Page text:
Whimsy warning…..read no further if you are a sensible soul.

‘Could we please go somewhere without  Des, Pauline?’  This  pathetic plea came from Milly, who lives in the shade of her famous boyfriend, Editor Des. ‘Well of course we can Darling’, I said. I decided she might enjoy a walk to Campbell Rhododendron Gardens in our  Blue Mountains village of Blackheath.

Pauline Conolly and Milly
Set to go

Off we went, up our lane and into Inconstant Street. We both  always giggle about that name. It has connotations of incontinence and unfaithfulness. Apologies if you live there.

The are  some gorgeous gardens in the street. Milly loved these giant poppies.


And look at this enormous white wisteria;

White wisteria

Milly  was captivated by the snowball tree. She wanted to pick some, but I told her they would melt. šŸ˜Ž

The snowball tree
Snowballs in spring.

We turned right into Bacchante Street, and into the garden. Only a gold coin donation required from each of us.

Milly in the azaleas
Pink on pink

I thought we would have tea and scones first, except Milly couldn’t resist leaping into a blooming azalea bush. It matched her dress. We ordered Devonshire Tea, although to my amusement the volunteer catering ladies called it Australian Afternoon Tea. I think the idea was to prevent international tourists being confused.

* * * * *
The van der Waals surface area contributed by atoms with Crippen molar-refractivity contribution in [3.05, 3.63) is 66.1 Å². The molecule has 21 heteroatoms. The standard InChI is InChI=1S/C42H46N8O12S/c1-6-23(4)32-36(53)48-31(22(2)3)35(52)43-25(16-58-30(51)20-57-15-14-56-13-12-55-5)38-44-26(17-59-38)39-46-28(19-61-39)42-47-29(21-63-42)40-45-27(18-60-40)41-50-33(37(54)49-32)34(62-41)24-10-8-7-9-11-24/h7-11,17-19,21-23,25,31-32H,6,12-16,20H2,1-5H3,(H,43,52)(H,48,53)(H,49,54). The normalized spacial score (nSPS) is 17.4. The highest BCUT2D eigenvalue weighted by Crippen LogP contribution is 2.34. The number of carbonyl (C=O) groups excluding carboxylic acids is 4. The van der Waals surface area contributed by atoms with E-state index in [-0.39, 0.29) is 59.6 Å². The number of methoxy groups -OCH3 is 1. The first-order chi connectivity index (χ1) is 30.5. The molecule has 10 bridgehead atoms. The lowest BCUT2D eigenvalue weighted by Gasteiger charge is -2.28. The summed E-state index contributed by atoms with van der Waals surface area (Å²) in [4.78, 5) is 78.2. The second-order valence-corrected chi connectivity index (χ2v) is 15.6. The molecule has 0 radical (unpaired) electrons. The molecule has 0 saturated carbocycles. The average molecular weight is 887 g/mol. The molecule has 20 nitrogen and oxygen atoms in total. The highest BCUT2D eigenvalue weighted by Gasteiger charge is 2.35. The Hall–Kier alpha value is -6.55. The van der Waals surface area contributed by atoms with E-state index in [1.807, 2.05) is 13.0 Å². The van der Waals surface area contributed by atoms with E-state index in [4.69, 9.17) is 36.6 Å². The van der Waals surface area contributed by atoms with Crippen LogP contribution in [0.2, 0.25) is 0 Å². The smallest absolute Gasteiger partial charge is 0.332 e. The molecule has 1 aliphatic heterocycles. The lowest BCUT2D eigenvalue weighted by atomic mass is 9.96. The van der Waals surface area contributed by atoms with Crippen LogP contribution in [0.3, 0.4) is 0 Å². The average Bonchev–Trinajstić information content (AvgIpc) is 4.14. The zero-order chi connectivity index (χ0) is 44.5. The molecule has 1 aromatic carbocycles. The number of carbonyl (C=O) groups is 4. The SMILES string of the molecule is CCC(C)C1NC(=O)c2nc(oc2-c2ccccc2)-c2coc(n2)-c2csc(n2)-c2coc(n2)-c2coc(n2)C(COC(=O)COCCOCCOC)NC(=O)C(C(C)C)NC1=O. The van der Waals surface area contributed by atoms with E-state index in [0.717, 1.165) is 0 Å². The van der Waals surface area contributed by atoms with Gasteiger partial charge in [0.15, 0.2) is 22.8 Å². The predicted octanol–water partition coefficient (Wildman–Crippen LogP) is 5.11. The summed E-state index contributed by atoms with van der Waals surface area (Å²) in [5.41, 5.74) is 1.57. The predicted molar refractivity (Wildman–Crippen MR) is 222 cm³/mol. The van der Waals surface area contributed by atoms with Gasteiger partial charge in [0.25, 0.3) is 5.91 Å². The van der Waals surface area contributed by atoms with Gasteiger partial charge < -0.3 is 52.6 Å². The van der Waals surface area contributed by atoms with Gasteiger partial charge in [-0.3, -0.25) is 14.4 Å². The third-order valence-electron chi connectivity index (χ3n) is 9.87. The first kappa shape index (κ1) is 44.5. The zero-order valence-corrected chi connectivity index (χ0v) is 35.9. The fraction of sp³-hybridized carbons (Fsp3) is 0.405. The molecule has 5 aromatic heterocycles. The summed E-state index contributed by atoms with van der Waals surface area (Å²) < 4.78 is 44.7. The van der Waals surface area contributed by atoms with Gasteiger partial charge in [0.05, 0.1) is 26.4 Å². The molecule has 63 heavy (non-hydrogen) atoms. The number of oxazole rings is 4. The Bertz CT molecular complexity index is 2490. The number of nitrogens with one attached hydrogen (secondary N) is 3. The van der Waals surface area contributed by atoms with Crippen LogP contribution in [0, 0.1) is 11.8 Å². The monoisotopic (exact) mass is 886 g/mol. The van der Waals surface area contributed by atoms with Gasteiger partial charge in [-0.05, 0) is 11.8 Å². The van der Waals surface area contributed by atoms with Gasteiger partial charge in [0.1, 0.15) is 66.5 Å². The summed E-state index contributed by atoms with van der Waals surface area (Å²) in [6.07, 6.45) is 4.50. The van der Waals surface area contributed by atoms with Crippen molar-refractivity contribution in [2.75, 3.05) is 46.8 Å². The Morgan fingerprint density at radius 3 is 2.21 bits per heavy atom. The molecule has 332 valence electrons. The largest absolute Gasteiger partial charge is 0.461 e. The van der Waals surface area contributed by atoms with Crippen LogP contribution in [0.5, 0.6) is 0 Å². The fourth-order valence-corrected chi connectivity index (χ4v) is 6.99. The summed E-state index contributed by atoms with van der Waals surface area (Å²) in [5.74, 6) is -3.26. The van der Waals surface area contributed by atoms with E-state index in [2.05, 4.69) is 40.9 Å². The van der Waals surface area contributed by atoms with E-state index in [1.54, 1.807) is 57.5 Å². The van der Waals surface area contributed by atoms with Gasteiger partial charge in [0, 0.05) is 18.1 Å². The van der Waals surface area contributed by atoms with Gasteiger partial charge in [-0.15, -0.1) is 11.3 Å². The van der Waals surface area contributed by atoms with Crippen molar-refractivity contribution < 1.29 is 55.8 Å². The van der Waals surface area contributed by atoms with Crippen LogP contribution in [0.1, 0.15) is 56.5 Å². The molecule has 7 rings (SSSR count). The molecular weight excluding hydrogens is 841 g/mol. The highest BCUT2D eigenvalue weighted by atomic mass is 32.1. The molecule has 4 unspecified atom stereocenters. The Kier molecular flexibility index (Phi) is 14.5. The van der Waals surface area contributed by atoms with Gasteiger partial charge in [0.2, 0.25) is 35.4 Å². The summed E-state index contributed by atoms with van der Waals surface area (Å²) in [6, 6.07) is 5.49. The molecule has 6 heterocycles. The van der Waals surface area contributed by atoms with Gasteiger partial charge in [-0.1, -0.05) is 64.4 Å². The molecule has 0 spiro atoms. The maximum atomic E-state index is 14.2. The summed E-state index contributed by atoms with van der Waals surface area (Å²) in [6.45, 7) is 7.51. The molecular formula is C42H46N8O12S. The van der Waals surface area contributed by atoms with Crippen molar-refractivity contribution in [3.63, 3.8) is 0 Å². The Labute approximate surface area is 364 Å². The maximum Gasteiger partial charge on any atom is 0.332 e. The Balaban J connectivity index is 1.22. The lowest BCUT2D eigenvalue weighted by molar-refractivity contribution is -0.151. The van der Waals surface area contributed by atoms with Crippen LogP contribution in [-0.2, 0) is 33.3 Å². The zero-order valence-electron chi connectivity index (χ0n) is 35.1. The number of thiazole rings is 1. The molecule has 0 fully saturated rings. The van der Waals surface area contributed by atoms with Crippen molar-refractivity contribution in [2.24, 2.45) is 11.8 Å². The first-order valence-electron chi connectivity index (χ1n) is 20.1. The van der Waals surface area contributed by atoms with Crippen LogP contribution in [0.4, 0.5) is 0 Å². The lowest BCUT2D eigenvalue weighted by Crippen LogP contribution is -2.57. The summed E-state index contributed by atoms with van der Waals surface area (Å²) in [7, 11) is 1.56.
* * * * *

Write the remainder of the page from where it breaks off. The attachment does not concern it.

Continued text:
Afternoon tea
Let’s have tea

Oh the glory of the gardens. They were amazing; spectacular azaleas set among the gum trees. Here are just a few;

Brilliant scarlet!

From that fiery red to a glade of ice cool white;

Eucalypts and azaleas
Glorious sight around the old eucalypt trunks.

What a sweet little winding path;

And here is what it led to…golden treasure!

Yellow Azaleas

Goodness me, almost forgot the heroes of the garden, the rhododendrons. Milly and I agreed that the variety pictured below was our special favourite, oh that soft apricot. I think we must buy one for our own garden.

Apricot rhododendron
What a special  rhodo.

This one is called Countess of Normanton.

We were feeling a bit hot and thirsty on the way home. Milly was plodding ahead when she spotted a convenient tap. It was a bit high for her to reach  (well she is quite short) so she climbed up. Oh dear… it was  hard to turn on, too. Never one to give up, she gave  it a big shove with her boot….Voila!

Milly at the tap.

On we went. Sometimes there were dear little secret tracks instead of  footpaths;

Milly took great pleasure in telling Editor Des all about her day. He tried to look unimpressed, but we could see he was rather envious.  Milly  just smiled quietly to herself, remembering her scone with jam and cream.

Milly enjoys a scone with jam
Editor Des and Milly.
Des listening to Milly’s account of her day. He does looks a bit miffed!

Des had been doing his own thing while we were away. šŸ˜…

Sadly, the tearoom is closed at the moment due to Covid, but locals can still enjoy the gardens. šŸ˜Ŗ


  1. Beautiful Blackheath!Another delightfulblog Pauline! Photos are top draw as usual.

    • Pauline

      Thanks Lyn. Delighted that you are able to leave comments with less trouble.

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